Blacks and Indians clash over divisive Zulu song
Lyrics accusing Indians of racism test the limits of free speech in new South Africa.
DURBAN, SOUTH AFRICA — The Oriental restaurant in Durban's Marketplace mall offers a scene that epitomizes Nelson Mandela's "Rainbow Nation" vision. Indians, whites, and blacks sit side by side at tables while they dig into plates heaped with spicy curries and grilled prawns.
But that vision is under some audible duress now. A new anti-Indian song is stirring up racial and ethnic tensions here among groups that eight years ago were unified in the fight against apartheid. And the source of the controversy is also surprising.
Mbongeni Ngema is a noted antiapartheid songwriter and playwright who has long championed a multiracial society. But one cut on his latest album seems at odds with his past.
"AmaNdiya," which is written in Zulu, the language of the African people who live in Natal, says: "Oh brothers, Oh my fellow brothers. We need strong and brave men to confront Indians. This situation is very difficult, Indians do not want to change, whites were far better than Indians. Even Mandela has failed to convince them to change."
Mr. Ngema, who did not return repeated calls for this story, has told the South African press that the song was intended to incite dialogue about Indian-black racial tensions, not to stir hatred against Indians.
Whatever his intentions, the song has been widely condemned by everyone from Nelson Mandela to the New National Party, the remnant of the party that built apartheid. Last month, South Africa's Broadcasting Complaints Commission banned the song from the radio on the grounds that it constituted hate speech. A lawsuit, brought by a South African of Indian descent, which temporarily stopped the album from being marketed and sold, has been found groundless by a Durban judge.
Despite the official condemnations, however, the song has struck a chord among many South African blacks particularly here in Durban, where Ngema lives and Indians make up 27 percent of the urban population. Nationally, Indians are just 2.5 percent of the population. Ngema's album has been selling rapidly since its release in March, and bootleg copies have been making the rounds in local townships.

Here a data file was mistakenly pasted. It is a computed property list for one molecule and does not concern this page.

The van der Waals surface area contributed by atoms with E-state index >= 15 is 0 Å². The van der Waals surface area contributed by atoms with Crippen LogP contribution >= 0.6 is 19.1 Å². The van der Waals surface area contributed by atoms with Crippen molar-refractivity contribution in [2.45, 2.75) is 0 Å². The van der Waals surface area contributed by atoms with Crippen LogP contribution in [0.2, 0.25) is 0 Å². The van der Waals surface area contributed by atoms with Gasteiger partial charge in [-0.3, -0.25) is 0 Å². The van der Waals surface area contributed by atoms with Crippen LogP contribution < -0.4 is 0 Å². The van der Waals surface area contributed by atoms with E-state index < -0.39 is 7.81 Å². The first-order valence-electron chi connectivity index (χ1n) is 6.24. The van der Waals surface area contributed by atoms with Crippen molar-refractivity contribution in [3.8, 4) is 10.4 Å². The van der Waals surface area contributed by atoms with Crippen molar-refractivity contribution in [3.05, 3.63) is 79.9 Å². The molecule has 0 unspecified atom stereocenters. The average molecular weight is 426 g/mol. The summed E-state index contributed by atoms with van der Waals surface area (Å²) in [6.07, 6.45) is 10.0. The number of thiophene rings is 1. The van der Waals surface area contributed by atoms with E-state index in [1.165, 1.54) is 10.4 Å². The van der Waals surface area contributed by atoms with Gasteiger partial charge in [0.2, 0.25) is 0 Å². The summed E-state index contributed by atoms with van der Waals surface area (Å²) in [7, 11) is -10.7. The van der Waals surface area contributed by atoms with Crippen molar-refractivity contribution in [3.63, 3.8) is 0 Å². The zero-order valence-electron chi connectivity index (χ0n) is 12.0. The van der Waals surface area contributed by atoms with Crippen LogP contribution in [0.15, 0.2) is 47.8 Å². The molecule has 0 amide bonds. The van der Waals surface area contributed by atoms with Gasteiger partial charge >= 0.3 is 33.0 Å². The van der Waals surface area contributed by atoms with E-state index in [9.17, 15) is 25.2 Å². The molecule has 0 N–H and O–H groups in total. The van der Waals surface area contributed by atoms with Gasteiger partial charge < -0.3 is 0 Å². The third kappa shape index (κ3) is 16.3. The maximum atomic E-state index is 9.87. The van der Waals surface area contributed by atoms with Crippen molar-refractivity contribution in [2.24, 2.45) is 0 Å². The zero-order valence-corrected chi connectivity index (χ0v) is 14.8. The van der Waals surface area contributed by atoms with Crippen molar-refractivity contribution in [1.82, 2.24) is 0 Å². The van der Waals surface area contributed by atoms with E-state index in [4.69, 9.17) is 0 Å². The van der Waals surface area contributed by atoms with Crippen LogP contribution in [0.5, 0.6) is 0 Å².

"They [Indians] treat you like an animal," says Sfiso Ngcobo, an off-duty policeman outside the Marketplace mall. He says the song reflects the way most Africans view Indians. "Sometimes you try to help an Indian person and they just think you're going to do something to them."
Relations between Africans and Indians, who first came to Africa in large numbers in the late 19th century as indentured workers in the sugarcane fields and railroads, have often been rocky. In the postcolonial era, Indians, known in Africa as Asians, have often been accused of exploiting Africans and of controlling a disproportionate amount of the continent's wealth.
In 1972, Ugandan President Idi Amin infamously forced thousands of Indians to leave. Many of them were from families that had been there for generations. More recently in Zimbabwe, the leader of the war veterans who have been seizing white-owned farms and businesses said Asian businesses would be the next to go.
"You've got the Indian trader, the Indian shopkeeper who is constantly in the eyes of the African because he trades with them," says Dr. Fatima Meer, head of the Institute for Black Research at the University of Natal. "The African looks at him and thinks, 'even he has more than I do.'"
Still, the existence of a common enemy pushed the differences between the two groups below the surface.
"If one looks at the apartheid era, you could quite accurately say that most black people, and I use the word quite generally, saw their fight against the white government as the factor that unified them," says Jody Kollapen, a South African of Indian descent and deputy chairman of South Africa's Human Rights Commission. "During the Mandela era here when the emphasis was focused so singly on reconciliation, there wasn't room for these issues either."
Some Indian South Africans dismiss the song as a publicity stunt. Yaseen Abdool, a college student who has watched the album fly off the shelves of Disc City where he works, says he doesn't think there is any tension between black and Indians in South Africa. "[Ngema] says we take advantage of blacks, but we're all working here together," he says. "It was just a quick way for him to make some money."
The song may ultimately serve to mend fences. On June 25, Ngema announced that he is starting to work with local Durban churches and community leaders to schedule several events to encourage community dialogue between blacks and Indians.